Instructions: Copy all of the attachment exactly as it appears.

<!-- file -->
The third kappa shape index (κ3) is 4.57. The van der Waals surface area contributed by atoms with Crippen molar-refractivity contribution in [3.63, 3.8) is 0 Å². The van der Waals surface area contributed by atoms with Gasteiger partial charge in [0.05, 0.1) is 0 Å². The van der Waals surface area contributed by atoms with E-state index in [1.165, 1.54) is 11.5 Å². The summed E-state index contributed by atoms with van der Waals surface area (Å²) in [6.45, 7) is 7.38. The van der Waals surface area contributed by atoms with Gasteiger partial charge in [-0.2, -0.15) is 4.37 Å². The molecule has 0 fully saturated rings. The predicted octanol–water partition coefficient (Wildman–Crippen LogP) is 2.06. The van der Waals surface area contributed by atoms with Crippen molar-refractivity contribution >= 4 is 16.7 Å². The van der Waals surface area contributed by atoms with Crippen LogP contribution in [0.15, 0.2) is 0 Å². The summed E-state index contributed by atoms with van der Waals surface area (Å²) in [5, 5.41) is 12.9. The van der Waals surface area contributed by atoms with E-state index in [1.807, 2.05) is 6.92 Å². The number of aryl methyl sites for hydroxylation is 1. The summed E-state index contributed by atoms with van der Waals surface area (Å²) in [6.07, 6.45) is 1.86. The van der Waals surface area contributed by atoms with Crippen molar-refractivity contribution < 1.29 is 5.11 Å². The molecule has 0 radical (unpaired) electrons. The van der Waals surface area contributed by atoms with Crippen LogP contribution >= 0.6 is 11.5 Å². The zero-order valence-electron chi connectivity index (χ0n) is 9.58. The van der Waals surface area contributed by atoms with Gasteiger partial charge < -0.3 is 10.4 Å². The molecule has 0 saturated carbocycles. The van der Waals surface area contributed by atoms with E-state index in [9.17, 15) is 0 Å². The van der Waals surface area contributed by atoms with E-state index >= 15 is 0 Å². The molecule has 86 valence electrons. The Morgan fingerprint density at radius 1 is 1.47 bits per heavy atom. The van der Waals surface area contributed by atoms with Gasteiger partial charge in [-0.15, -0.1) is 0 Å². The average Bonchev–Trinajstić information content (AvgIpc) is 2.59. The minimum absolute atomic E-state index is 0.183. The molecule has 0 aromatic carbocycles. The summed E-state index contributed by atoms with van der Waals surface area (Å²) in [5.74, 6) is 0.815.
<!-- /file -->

The third kappa shape index (κ3) is 4.57. The van der Waals surface area contributed by atoms with Crippen molar-refractivity contribution in [3.63, 3.8) is 0 Å². The van der Waals surface area contributed by atoms with Gasteiger partial charge in [0.05, 0.1) is 0 Å². The van der Waals surface area contributed by atoms with E-state index in [1.165, 1.54) is 11.5 Å². The summed E-state index contributed by atoms with van der Waals surface area (Å²) in [6.45, 7) is 7.38. The van der Waals surface area contributed by atoms with Gasteiger partial charge in [-0.2, -0.15) is 4.37 Å². The molecule has 0 fully saturated rings. The predicted octanol–water partition coefficient (Wildman–Crippen LogP) is 2.06. The van der Waals surface area contributed by atoms with Crippen molar-refractivity contribution >= 4 is 16.7 Å². The van der Waals surface area contributed by atoms with Crippen LogP contribution in [0.15, 0.2) is 0 Å². The summed E-state index contributed by atoms with van der Waals surface area (Å²) in [5, 5.41) is 12.9. The van der Waals surface area contributed by atoms with E-state index in [1.807, 2.05) is 6.92 Å². The number of aryl methyl sites for hydroxylation is 1. The summed E-state index contributed by atoms with van der Waals surface area (Å²) in [6.07, 6.45) is 1.86. The van der Waals surface area contributed by atoms with Crippen molar-refractivity contribution < 1.29 is 5.11 Å². The molecule has 0 radical (unpaired) electrons. The van der Waals surface area contributed by atoms with Crippen LogP contribution >= 0.6 is 11.5 Å². The zero-order valence-electron chi connectivity index (χ0n) is 9.58. The van der Waals surface area contributed by atoms with Gasteiger partial charge < -0.3 is 10.4 Å². The molecule has 0 saturated carbocycles. The van der Waals surface area contributed by atoms with E-state index in [9.17, 15) is 0 Å². The van der Waals surface area contributed by atoms with E-state index >= 15 is 0 Å². The molecule has 86 valence electrons. The Morgan fingerprint density at radius 1 is 1.47 bits per heavy atom. The van der Waals surface area contributed by atoms with Gasteiger partial charge in [-0.15, -0.1) is 0 Å². The average Bonchev–Trinajstić information content (AvgIpc) is 2.59. The minimum absolute atomic E-state index is 0.183. The molecule has 0 aromatic carbocycles. The summed E-state index contributed by atoms with van der Waals surface area (Å²) in [5.74, 6) is 0.815.